(CNN) -- Despite President Barack Obama's signing of a law repealing the military's "don't ask, don't tell" policy, Defense Secretary Robert Gates sent a memo to troops warning them that it remains in effect until 60 days after the government certifies that the military is ready for implementation.
The Pentagon says it does not know how long the certification process may take.
In the meantime, Gates is essentially telling gays and lesbians serving in the military not to come out until 60 days after that determination is made.
"In order to prevent any confusion, I want to be perfectly clear: at this time, there are no new changes to any existing Department or Service policies," said the memo, released Thursday.
"Service members who alter their personal conduct during this period may face adverse consequences," Gates wrote.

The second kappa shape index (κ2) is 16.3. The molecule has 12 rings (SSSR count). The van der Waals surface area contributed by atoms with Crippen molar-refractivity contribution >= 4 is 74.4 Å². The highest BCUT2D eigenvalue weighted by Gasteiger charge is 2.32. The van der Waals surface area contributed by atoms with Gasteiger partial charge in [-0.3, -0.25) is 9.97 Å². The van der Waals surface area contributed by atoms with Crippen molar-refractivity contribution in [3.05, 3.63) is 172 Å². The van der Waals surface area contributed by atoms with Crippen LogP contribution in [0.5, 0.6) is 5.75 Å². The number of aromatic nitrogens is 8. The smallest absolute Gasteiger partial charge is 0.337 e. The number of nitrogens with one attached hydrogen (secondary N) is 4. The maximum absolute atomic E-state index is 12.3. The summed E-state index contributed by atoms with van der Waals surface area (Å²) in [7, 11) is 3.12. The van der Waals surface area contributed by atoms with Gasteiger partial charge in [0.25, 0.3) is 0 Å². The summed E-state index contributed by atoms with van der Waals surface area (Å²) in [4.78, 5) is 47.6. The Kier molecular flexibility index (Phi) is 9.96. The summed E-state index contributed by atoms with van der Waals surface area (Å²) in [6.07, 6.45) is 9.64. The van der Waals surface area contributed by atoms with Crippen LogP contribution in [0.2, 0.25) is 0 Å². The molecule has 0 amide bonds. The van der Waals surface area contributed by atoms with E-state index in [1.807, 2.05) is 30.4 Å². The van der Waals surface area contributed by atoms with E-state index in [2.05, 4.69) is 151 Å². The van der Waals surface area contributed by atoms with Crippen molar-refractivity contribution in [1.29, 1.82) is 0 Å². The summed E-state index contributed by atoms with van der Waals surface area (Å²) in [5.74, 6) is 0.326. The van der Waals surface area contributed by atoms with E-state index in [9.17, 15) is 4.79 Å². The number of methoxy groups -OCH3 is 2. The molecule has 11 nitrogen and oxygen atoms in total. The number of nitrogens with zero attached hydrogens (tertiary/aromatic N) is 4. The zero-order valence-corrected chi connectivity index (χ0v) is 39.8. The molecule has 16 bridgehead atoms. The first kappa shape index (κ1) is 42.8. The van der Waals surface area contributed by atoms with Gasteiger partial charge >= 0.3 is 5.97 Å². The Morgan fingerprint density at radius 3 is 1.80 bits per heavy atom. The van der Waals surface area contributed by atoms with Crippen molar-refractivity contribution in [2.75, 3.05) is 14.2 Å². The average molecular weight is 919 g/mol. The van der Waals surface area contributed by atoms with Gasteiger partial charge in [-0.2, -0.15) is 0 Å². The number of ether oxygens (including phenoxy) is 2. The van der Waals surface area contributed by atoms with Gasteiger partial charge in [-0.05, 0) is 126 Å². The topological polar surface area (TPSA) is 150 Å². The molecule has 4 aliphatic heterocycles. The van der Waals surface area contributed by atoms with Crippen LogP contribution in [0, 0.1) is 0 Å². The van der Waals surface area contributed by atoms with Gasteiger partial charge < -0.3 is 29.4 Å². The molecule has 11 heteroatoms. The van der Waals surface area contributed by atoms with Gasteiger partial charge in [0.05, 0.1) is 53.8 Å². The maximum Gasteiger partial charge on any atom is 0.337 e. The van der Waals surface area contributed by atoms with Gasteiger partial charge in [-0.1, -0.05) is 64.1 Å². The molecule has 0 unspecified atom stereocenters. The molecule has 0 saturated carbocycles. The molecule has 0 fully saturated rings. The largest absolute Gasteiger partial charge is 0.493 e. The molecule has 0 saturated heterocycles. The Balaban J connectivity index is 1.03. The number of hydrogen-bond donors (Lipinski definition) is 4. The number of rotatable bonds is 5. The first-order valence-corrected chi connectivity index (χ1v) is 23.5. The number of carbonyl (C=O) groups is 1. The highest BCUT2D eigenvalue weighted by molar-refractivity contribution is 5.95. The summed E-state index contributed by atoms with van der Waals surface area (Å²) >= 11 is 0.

Before the ban is completely lifted, the president, the secretary of defense and the chairman of the Joint Chiefs of Staff will have to certify that the repeal can move ahead without negatively affecting unit cohesion and military readiness.
Since October, the military has dismissed at least eight service members for violations of the policy, according to Pentagon spokesman Col. David Lapan.
But Lapan said those dismissals had been approved prior to Oct. 21, when Gates tightened the rules about who in the Pentagon can dismiss a service member for violating the policy. Now, only the civilian service secretaries, in consultation with the Pentagon's top lawyer and head of personnel, can order dismissals. No new cases have resulted in dismissals since then.
Gates also said he now endorses all the recommendations of the Pentagon's working group on "don't ask, don't tell" as the road map for implementation. There will be no special bathroom or housing facilities to accommodate homosexuals, except in special cases. And troops who oppose serving with homosexuals will not be allowed to quit the military before their commitment is up.